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A new survey of sports performance coaches reveals that deep work can be a great way to get to the top of your sport.
The survey by the Sports Performance Institute (SPI) of the world’s most prestigious coaches revealed that athletes from different disciplines had different needs for deep work.
The authors of the survey, which has been published in the Journal of Sport Psychology, say that coaches who are familiar with athletes at their level should consider training with those athletes, and coaches who don’t know their athletes well may be less able to take advantage of their deep work abilities. Read More The SPI survey of 1,091 coaches found that a large majority (87.9%) of coaches who had at least one experience with athletes on the competitive circuit had been working with athletes in some capacity at some point during their career.
The survey also found that the vast majority (93.3%) of all coaches who have had more than a few athletes on their teams and have been on their staff for longer than 10 years, were training with athletes.
The SPI authors say that these coaches can be particularly effective when it comes to deep work because the athletes they train with are more likely to have been exposed to performance enhancing drugs in their youth.
These coaches, the authors say, may be able to identify their athletes with the help of drug testing programs, and then provide coaches with strategies to incorporate that knowledge into their training.
In an effort to develop more effective and efficient deep work strategies, the SPI team also launched the Sport Performance Coach Training Project, which aims to develop and test a variety of deep work techniques that are tailored to the athletes on each team.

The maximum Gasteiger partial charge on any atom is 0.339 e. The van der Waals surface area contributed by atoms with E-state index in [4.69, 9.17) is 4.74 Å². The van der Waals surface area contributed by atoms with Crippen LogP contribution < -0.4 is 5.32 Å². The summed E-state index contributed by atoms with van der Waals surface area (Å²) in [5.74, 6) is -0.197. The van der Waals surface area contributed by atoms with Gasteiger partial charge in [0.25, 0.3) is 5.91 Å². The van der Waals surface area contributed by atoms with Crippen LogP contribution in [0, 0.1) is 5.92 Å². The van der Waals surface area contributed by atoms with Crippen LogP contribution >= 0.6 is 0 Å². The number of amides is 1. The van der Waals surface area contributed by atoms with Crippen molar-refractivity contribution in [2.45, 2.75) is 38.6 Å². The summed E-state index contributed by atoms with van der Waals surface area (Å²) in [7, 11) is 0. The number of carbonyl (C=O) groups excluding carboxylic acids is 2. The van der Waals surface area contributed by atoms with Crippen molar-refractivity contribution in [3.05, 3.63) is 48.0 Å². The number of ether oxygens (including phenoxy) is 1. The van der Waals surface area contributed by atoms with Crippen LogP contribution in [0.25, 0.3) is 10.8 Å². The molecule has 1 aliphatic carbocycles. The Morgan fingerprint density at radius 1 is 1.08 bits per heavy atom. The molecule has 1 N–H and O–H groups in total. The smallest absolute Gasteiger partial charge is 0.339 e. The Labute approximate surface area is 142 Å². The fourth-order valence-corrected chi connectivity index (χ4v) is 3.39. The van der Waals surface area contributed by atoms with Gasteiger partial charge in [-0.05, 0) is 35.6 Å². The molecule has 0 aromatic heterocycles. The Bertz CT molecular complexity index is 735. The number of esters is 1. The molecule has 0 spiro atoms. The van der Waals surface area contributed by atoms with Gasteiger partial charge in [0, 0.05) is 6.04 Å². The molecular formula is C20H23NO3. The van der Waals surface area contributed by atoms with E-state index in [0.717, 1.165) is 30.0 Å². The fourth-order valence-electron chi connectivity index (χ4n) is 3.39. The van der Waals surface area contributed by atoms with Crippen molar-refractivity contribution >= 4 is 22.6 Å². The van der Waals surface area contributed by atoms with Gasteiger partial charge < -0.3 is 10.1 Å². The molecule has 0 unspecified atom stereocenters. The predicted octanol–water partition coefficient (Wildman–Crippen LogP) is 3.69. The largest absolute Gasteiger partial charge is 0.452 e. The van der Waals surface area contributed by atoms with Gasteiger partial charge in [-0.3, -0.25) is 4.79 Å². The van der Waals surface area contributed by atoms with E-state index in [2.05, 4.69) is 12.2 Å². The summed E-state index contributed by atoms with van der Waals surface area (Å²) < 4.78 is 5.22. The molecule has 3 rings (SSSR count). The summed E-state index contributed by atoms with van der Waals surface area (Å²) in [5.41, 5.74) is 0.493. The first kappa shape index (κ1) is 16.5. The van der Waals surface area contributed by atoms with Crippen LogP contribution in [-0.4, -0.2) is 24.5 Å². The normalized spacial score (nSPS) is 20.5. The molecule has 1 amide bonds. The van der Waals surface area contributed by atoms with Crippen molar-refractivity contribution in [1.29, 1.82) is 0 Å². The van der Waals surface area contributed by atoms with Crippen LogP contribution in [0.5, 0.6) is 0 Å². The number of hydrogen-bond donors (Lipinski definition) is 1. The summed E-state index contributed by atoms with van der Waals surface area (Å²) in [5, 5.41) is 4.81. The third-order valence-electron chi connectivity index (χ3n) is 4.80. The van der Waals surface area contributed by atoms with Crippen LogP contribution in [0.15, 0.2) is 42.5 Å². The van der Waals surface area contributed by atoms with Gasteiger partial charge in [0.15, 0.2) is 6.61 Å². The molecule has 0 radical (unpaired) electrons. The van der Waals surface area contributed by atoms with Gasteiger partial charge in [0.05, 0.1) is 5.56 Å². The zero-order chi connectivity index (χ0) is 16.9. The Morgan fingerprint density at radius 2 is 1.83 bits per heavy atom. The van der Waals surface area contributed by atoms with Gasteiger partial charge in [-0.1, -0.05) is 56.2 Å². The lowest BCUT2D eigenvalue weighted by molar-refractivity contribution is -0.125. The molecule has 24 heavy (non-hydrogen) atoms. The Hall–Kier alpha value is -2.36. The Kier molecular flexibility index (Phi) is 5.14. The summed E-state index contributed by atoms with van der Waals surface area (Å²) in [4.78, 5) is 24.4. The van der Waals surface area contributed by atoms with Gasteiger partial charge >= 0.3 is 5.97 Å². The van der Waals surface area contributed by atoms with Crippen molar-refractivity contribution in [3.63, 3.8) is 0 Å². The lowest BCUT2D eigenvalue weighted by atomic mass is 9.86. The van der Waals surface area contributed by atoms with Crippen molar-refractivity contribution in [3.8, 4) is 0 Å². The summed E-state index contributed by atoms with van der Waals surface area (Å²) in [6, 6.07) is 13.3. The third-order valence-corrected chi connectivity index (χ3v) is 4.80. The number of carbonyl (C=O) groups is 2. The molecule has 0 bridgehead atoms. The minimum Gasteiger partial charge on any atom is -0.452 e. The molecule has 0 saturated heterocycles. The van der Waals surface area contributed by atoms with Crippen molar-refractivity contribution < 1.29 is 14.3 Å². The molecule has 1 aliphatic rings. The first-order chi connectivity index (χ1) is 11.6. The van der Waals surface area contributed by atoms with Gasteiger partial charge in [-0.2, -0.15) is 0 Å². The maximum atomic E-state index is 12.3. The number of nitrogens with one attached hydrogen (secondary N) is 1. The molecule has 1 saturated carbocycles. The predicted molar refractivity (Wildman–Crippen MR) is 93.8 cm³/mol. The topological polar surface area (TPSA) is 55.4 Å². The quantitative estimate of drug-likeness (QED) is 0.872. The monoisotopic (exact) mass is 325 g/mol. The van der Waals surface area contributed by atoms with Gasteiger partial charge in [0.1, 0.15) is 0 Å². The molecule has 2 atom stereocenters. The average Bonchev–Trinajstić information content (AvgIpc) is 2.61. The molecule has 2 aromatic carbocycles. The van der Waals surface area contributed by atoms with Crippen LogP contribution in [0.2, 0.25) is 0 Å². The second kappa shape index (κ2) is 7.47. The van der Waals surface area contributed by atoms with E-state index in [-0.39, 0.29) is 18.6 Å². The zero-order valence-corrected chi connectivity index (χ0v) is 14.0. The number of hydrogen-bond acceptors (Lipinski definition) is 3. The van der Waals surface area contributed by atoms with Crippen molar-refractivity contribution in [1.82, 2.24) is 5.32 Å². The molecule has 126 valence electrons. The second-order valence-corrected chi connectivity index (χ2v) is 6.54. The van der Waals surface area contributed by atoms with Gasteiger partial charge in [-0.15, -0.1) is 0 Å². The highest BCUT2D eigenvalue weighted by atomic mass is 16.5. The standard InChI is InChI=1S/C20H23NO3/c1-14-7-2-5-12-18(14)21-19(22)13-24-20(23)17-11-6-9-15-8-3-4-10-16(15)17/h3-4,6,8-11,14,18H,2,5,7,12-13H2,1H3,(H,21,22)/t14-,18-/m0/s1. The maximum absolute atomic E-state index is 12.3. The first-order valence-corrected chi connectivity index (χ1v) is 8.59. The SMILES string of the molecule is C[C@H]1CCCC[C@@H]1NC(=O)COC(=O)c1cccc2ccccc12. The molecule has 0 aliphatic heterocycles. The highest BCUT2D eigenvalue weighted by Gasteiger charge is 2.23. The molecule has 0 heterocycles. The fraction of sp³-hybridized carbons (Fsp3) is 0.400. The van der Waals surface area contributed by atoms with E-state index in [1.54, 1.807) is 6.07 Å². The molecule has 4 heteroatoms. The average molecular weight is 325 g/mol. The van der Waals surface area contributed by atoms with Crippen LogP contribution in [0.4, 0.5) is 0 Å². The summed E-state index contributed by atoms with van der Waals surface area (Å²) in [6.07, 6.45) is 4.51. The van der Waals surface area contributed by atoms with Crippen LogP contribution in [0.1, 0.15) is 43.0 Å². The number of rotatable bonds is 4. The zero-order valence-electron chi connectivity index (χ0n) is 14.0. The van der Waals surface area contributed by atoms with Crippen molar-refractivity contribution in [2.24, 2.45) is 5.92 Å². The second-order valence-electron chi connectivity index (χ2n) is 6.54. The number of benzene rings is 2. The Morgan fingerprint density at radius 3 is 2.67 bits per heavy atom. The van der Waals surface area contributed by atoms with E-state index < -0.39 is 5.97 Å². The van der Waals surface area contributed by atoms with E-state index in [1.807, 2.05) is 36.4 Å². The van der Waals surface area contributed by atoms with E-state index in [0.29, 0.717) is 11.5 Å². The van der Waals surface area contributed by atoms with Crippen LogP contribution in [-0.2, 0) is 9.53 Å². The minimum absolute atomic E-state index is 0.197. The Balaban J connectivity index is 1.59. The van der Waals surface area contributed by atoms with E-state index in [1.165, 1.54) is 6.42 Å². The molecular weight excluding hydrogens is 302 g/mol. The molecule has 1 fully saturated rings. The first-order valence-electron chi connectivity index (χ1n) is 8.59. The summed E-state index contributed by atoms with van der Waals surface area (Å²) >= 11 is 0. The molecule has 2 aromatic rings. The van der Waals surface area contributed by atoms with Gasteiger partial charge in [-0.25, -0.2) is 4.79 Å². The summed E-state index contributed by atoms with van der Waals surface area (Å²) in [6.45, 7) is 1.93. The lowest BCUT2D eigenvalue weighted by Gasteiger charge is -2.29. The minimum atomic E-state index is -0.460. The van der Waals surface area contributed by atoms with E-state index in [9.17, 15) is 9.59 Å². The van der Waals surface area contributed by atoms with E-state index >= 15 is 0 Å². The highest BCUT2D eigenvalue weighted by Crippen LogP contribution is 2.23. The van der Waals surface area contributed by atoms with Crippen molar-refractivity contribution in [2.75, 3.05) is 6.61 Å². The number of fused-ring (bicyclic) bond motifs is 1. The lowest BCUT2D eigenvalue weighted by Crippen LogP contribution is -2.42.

This year, SPI partnered with the National Center for Sports Medicine and Performance to conduct the first-ever training study of coaches in a group setting, to identify whether deep work could be a useful tool in helping to optimize athletic performance.
The first study, published in March 2017, included 40 high school and college athletes from the state of New York, who completed a variety, but not all, of the 12 training tasks.
The researchers then looked at how deep work helped athletes reach peak performance levels during the study.
A group of 40 high schools in the state were then recruited for the second study, and the results were published last week in the journal Sports Performance.
Sophomore James Johnson, the author of the article and an assistant professor at the University of Florida, told The Daily Beast that the study shows that deep training is an effective way to improve athletic performance in the short term.
“It’s definitely something that can be effective, but it doesn’t necessarily mean it will have an immediate impact on your performance in an athletic context,” Johnson said.
He also said that while deep work is useful, it doesn�t provide an immediate benefit in the long term.
“When we look at long-term effects of deep training, we see that it can have a very long-lasting effect,” Johnson explained.
To find out more about the study, click here.
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